When Albert Brooks compared being a screenwriter in Hollywood to being a eunuch at an orgy, he probably wasn't talking about being a screenwriter on a summer action extravaganza. That's a sweet gig. The writers of eight upcoming summer tentpoles admitted as much during a roundtable discussion with The Hollywood Reporter. Among the notable perks:
You can tell people what to do
Kung Fu Panda 2's Jonathan Aibel says he and his writing partner had no hesitations about telling director Jennifer Yuh what her movie was about and what it should look like.He explains, "My partner and I saw our role to be there for the director to remind her at any point, 'The story point is this, that the emotion of the character is here, and even though you're dealing with these huge issues we'll be there to whisper what the character's thinking.'" That extended to visuals, too. "We had a scene where the color of the sky was a certain color," recalls Aibel "It was the most beautiful sky ever, but it made it seem ominous ... The story and the artistry all have to work together to communicate the emotion." The color got changed.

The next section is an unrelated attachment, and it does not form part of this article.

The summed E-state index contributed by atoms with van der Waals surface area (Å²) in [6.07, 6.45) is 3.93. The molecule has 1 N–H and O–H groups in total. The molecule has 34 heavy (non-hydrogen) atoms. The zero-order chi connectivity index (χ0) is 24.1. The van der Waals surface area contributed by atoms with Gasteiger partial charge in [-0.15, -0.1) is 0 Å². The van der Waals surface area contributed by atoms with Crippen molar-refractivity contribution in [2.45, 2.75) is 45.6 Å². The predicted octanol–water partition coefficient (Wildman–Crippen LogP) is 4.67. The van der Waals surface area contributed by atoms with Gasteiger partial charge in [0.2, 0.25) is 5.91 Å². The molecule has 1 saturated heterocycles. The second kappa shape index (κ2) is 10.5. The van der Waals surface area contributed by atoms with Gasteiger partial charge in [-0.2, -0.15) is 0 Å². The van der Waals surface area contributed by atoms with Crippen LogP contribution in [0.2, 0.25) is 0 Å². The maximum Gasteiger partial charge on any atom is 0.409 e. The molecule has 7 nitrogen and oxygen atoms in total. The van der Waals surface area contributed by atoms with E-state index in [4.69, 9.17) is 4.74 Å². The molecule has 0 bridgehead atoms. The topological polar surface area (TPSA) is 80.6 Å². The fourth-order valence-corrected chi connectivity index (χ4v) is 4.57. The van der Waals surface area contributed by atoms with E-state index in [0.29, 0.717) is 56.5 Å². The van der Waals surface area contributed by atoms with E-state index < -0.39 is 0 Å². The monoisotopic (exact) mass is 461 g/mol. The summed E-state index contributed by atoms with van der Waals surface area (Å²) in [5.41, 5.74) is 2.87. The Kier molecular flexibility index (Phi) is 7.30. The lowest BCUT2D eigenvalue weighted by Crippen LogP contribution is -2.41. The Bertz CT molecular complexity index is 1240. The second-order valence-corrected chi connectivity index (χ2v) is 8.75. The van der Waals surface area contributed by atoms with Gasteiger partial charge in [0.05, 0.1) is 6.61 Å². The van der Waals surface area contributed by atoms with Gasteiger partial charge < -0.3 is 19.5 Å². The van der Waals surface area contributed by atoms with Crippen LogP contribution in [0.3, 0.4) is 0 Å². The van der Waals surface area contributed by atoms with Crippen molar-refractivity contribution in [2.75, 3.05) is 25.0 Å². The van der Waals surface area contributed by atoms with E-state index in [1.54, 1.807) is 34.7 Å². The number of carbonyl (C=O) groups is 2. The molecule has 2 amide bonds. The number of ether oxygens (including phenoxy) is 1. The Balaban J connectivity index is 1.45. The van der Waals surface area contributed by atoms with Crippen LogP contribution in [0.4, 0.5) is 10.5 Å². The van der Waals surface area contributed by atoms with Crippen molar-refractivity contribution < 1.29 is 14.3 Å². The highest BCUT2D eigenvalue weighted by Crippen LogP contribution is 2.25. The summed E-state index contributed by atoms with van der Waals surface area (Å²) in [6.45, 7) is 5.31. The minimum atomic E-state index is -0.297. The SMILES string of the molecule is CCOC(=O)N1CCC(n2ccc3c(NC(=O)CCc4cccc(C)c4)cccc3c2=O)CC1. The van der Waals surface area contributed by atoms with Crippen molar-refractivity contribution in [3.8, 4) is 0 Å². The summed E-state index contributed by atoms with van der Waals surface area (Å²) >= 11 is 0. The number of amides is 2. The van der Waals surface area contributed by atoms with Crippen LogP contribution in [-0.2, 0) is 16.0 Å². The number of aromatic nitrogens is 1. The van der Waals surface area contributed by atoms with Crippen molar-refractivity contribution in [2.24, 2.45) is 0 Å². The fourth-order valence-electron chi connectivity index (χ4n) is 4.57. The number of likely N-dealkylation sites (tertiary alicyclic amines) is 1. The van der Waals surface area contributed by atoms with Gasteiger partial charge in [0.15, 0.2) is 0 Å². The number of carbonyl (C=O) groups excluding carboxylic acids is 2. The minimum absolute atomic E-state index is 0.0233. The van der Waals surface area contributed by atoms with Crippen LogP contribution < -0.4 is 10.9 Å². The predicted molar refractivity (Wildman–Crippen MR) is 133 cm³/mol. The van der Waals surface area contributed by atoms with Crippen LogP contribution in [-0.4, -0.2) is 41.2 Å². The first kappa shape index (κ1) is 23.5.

You don't have to work hard
Release dates for summer blockbusters are set years in advance, and the special effects for a specific set piece can occupy designers for months. For scribes who want the flexibility to fix glaring plot holes, that's not a good thing, but it's great if you don't want to work hard, explains Transformers 3's Ehren Kruger. "Under a normal process, [things that] would have been considered a first draft outline" become part of a blockbuster's DNA and can't be altered.